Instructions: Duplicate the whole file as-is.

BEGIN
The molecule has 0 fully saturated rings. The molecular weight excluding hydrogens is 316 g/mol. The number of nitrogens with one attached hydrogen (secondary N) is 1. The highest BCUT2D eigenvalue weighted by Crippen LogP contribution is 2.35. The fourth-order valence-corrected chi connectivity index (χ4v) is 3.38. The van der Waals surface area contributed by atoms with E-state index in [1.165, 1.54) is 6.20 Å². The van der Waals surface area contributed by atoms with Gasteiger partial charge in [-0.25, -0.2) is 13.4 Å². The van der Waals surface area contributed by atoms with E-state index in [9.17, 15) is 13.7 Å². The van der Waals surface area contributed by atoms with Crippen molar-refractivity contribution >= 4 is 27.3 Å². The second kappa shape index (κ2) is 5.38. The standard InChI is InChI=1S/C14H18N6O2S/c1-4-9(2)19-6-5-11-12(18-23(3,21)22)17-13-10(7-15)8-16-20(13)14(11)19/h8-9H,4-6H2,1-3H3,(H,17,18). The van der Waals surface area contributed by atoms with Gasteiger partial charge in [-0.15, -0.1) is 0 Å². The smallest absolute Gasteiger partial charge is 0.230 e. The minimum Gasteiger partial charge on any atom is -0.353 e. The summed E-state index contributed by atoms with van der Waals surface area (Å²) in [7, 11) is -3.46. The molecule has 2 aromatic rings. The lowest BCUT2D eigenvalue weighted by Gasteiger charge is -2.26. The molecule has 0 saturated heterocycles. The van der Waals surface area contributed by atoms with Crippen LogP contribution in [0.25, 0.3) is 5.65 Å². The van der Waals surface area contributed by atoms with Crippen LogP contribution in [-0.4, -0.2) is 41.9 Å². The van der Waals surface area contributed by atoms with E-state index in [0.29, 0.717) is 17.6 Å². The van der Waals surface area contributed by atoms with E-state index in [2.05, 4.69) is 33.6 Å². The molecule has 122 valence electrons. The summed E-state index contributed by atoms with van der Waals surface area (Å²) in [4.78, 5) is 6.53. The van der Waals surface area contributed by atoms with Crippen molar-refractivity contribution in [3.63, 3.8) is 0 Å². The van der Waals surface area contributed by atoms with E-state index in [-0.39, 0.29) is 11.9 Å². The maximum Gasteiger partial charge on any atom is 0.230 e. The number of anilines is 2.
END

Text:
The molecule has 0 fully saturated rings. The molecular weight excluding hydrogens is 316 g/mol. The number of nitrogens with one attached hydrogen (secondary N) is 1. The highest BCUT2D eigenvalue weighted by Crippen LogP contribution is 2.35. The fourth-order valence-corrected chi connectivity index (χ4v) is 3.38. The van der Waals surface area contributed by atoms with E-state index in [1.165, 1.54) is 6.20 Å². The van der Waals surface area contributed by atoms with Gasteiger partial charge in [-0.25, -0.2) is 13.4 Å². The van der Waals surface area contributed by atoms with E-state index in [9.17, 15) is 13.7 Å². The van der Waals surface area contributed by atoms with Crippen molar-refractivity contribution >= 4 is 27.3 Å². The second kappa shape index (κ2) is 5.38. The standard InChI is InChI=1S/C14H18N6O2S/c1-4-9(2)19-6-5-11-12(18-23(3,21)22)17-13-10(7-15)8-16-20(13)14(11)19/h8-9H,4-6H2,1-3H3,(H,17,18). The van der Waals surface area contributed by atoms with Gasteiger partial charge in [-0.15, -0.1) is 0 Å². The smallest absolute Gasteiger partial charge is 0.230 e. The minimum Gasteiger partial charge on any atom is -0.353 e. The summed E-state index contributed by atoms with van der Waals surface area (Å²) in [7, 11) is -3.46. The molecule has 2 aromatic rings. The lowest BCUT2D eigenvalue weighted by Gasteiger charge is -2.26. The molecule has 0 saturated heterocycles. The van der Waals surface area contributed by atoms with Crippen LogP contribution in [0.25, 0.3) is 5.65 Å². The van der Waals surface area contributed by atoms with Crippen LogP contribution in [-0.4, -0.2) is 41.9 Å². The van der Waals surface area contributed by atoms with E-state index in [0.29, 0.717) is 17.6 Å². The van der Waals surface area contributed by atoms with E-state index in [2.05, 4.69) is 33.6 Å². The molecule has 122 valence electrons. The summed E-state index contributed by atoms with van der Waals surface area (Å²) in [4.78, 5) is 6.53. The van der Waals surface area contributed by atoms with Crippen molar-refractivity contribution in [3.63, 3.8) is 0 Å². The van der Waals surface area contributed by atoms with E-state index in [-0.39, 0.29) is 11.9 Å². The maximum Gasteiger partial charge on any atom is 0.230 e. The number of anilines is 2.